Phobia is a marked fear or anxiety about a specific object or situation (e.g., flying, heights, animals, receiving an injection, seeing blood).
When a person has a phobia, they will often shape their lives to avoid what they consider to be dangerous. The imagined threat is greater than any actual threat posed by the cause of terror.
How many types are phobias?
There are three types of phobia:
Specific phobia: This is an intense, irrational fear of a specific trigger.
Social phobia or social anxiety: This is a profound fear of public humiliation and being singled out or judged by others in a social situation. The idea of large social gatherings is terrifying for someone with social anxiety. It is not the same as shyness.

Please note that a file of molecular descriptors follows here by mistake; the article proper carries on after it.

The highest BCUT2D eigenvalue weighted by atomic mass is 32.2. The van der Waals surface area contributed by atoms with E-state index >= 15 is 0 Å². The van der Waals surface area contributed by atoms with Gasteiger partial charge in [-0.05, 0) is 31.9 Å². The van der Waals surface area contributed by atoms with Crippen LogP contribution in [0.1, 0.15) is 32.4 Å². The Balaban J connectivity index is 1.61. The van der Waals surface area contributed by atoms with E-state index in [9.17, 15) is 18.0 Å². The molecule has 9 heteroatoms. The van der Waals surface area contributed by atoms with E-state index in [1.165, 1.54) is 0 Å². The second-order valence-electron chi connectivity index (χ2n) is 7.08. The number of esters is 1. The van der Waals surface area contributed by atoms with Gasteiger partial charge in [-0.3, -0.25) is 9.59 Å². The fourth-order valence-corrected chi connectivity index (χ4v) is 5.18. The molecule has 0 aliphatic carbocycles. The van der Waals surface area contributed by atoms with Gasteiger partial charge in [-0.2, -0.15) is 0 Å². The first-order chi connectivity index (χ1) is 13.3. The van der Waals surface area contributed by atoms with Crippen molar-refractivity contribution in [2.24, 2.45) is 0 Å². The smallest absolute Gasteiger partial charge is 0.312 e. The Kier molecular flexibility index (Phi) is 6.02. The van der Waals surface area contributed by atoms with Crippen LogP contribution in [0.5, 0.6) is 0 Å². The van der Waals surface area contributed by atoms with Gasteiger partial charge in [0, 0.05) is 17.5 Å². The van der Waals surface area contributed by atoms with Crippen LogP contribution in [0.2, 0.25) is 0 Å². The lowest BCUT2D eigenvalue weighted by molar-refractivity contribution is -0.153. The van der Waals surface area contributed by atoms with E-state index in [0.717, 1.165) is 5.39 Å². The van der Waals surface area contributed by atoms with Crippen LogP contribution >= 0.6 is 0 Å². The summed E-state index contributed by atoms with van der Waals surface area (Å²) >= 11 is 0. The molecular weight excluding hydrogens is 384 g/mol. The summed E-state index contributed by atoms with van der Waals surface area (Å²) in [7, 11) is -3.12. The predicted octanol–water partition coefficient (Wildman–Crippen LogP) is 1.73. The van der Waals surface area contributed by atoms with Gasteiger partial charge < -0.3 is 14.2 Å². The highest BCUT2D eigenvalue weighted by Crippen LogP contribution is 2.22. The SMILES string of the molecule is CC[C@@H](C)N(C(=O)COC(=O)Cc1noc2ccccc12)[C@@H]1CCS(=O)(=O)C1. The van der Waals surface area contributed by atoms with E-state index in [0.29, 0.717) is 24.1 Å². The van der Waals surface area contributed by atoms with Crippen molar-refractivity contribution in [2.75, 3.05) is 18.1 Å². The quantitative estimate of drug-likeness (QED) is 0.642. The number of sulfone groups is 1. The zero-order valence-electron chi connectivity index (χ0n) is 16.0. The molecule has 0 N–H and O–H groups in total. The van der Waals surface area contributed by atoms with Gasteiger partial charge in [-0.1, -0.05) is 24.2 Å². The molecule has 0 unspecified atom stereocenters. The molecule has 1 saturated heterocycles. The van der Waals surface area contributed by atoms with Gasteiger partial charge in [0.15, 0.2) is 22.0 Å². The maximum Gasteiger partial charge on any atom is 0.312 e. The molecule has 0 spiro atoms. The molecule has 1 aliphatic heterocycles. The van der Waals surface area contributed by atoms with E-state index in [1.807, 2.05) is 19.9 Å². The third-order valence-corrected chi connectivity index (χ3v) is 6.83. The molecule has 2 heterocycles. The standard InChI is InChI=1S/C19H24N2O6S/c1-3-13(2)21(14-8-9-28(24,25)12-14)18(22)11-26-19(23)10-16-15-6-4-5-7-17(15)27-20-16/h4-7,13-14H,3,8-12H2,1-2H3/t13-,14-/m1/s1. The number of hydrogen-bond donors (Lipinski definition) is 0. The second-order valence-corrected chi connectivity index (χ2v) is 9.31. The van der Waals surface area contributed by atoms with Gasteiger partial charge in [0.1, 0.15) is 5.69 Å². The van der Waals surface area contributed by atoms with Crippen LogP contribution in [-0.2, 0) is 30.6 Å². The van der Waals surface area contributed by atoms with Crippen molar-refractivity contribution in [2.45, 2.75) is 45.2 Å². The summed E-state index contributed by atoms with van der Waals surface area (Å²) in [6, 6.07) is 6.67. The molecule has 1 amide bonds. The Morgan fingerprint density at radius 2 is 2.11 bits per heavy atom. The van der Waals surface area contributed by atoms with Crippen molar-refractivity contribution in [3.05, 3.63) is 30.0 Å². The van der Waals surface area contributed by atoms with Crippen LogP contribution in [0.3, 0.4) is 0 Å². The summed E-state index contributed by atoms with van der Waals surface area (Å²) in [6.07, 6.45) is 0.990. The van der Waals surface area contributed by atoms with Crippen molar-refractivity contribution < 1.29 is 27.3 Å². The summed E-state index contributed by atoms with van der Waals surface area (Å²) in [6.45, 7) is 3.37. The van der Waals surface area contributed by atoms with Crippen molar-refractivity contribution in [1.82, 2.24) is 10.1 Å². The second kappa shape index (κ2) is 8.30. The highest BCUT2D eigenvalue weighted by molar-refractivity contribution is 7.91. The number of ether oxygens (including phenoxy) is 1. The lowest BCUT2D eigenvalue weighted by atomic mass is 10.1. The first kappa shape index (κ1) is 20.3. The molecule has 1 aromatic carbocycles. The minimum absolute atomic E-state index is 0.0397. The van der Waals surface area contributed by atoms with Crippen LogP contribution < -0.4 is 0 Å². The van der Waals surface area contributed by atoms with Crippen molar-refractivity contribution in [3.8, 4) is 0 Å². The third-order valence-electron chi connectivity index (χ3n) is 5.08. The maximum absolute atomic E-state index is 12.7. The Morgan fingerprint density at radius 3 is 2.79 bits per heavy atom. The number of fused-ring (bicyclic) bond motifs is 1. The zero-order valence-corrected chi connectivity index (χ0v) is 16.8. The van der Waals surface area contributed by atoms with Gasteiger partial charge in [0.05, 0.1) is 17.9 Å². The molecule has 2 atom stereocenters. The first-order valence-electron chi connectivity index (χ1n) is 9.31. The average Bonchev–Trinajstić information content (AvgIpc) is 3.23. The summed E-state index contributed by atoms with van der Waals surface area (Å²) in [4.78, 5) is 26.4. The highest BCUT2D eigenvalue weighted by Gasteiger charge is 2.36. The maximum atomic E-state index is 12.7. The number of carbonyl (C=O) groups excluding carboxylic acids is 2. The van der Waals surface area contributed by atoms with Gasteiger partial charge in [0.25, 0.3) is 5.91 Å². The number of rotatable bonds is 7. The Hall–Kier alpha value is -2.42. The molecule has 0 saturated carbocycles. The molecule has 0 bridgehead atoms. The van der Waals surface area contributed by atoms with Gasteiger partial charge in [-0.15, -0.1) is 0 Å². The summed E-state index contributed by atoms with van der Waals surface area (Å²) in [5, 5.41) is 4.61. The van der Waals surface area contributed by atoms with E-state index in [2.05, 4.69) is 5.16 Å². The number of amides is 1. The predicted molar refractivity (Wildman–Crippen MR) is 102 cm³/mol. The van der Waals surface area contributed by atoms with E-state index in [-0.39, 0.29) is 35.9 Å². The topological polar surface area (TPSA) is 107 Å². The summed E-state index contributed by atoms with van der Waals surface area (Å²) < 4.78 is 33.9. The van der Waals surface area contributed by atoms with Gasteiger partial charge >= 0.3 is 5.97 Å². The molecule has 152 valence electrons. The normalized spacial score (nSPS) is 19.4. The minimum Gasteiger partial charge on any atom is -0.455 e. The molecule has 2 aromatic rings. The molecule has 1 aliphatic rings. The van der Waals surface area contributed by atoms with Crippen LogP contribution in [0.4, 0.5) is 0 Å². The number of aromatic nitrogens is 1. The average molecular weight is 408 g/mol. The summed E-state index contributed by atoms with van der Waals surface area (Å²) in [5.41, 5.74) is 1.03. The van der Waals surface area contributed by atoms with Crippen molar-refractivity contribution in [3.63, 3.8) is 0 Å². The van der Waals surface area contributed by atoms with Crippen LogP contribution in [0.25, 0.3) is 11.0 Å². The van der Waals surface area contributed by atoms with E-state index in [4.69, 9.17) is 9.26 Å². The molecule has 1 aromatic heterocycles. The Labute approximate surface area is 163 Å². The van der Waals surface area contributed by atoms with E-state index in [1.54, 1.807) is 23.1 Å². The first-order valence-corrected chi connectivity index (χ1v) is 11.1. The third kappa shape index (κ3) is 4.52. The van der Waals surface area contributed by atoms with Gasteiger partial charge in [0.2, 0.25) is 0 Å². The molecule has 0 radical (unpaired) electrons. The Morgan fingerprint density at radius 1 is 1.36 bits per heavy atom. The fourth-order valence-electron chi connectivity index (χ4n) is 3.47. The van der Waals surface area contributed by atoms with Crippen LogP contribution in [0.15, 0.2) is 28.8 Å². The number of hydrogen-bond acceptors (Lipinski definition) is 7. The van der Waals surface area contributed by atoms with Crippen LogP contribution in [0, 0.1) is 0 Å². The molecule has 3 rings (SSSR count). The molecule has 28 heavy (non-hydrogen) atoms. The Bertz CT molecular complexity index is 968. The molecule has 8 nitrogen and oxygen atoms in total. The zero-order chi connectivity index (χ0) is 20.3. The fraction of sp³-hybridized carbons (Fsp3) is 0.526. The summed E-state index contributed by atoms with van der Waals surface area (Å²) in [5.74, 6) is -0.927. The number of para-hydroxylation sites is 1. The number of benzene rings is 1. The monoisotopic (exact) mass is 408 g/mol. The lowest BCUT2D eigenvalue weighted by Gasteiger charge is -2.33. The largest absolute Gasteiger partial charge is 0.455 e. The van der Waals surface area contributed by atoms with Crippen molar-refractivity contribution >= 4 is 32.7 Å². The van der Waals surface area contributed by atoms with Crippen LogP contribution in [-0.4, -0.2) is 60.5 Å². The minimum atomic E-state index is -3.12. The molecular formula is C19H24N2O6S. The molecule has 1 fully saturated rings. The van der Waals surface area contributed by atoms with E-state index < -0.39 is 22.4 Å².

Agoraphobia: Agoraphobia is defined by the fear of being alone in certain situations or places, especially in public places that can not be immediately deserted or in which the aid may not be available in a possible panic attack, a lift or out of the house. Fears usually lead to avoiding situations and places, for example being alone outside the house (in supermarkets, circulating streets, theaters, churches), being alone in a crowd, traveling alone by car, bus or the plane, or to be alone on a bridge or a lift. Sometimes, these people simply do not leave their home, or they are afraid to be alone at home. Some people are able to expose to the dreaded situations or places, but endure these experiences with considerable fear. Often, the person is more capable of confronting the dreaded situation or place when accompanied by someone (husband / wife, known persons). Avoidance of these situations and public places may affect their ability to move to work or to fulfill their domestic responsibilities (eg shopping, taking children to a doctor or kindergarten).